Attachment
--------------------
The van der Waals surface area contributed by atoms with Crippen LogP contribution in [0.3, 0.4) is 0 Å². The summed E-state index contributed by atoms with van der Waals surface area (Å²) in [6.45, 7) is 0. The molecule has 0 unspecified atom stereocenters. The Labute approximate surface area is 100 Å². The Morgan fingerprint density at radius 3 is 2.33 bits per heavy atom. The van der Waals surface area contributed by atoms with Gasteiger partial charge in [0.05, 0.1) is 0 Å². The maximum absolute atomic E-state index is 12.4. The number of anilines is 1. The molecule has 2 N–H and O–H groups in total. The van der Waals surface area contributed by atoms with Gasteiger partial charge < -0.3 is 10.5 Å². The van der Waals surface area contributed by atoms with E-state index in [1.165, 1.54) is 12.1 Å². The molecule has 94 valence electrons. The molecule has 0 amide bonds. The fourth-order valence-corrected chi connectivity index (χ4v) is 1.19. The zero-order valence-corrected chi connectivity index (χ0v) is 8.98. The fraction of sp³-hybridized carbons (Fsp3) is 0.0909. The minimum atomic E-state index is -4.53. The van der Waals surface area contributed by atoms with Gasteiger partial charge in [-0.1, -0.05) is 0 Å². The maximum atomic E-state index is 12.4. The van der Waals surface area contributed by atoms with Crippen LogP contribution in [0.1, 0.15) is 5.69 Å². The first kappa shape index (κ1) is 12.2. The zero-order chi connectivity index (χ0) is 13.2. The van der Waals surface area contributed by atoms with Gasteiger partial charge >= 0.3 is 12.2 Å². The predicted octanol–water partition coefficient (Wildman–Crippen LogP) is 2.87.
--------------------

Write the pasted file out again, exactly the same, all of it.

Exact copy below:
The van der Waals surface area contributed by atoms with Crippen LogP contribution in [0.3, 0.4) is 0 Å². The summed E-state index contributed by atoms with van der Waals surface area (Å²) in [6.45, 7) is 0. The molecule has 0 unspecified atom stereocenters. The Labute approximate surface area is 100 Å². The Morgan fingerprint density at radius 3 is 2.33 bits per heavy atom. The van der Waals surface area contributed by atoms with Gasteiger partial charge in [0.05, 0.1) is 0 Å². The maximum absolute atomic E-state index is 12.4. The number of anilines is 1. The molecule has 2 N–H and O–H groups in total. The van der Waals surface area contributed by atoms with Gasteiger partial charge < -0.3 is 10.5 Å². The van der Waals surface area contributed by atoms with E-state index in [1.165, 1.54) is 12.1 Å². The molecule has 94 valence electrons. The molecule has 0 amide bonds. The fourth-order valence-corrected chi connectivity index (χ4v) is 1.19. The zero-order valence-corrected chi connectivity index (χ0v) is 8.98. The fraction of sp³-hybridized carbons (Fsp3) is 0.0909. The minimum atomic E-state index is -4.53. The van der Waals surface area contributed by atoms with Gasteiger partial charge in [-0.1, -0.05) is 0 Å². The maximum atomic E-state index is 12.4. The van der Waals surface area contributed by atoms with Crippen LogP contribution in [0.1, 0.15) is 5.69 Å². The first kappa shape index (κ1) is 12.2. The zero-order chi connectivity index (χ0) is 13.2. The van der Waals surface area contributed by atoms with Gasteiger partial charge >= 0.3 is 12.2 Å². The predicted octanol–water partition coefficient (Wildman–Crippen LogP) is 2.87.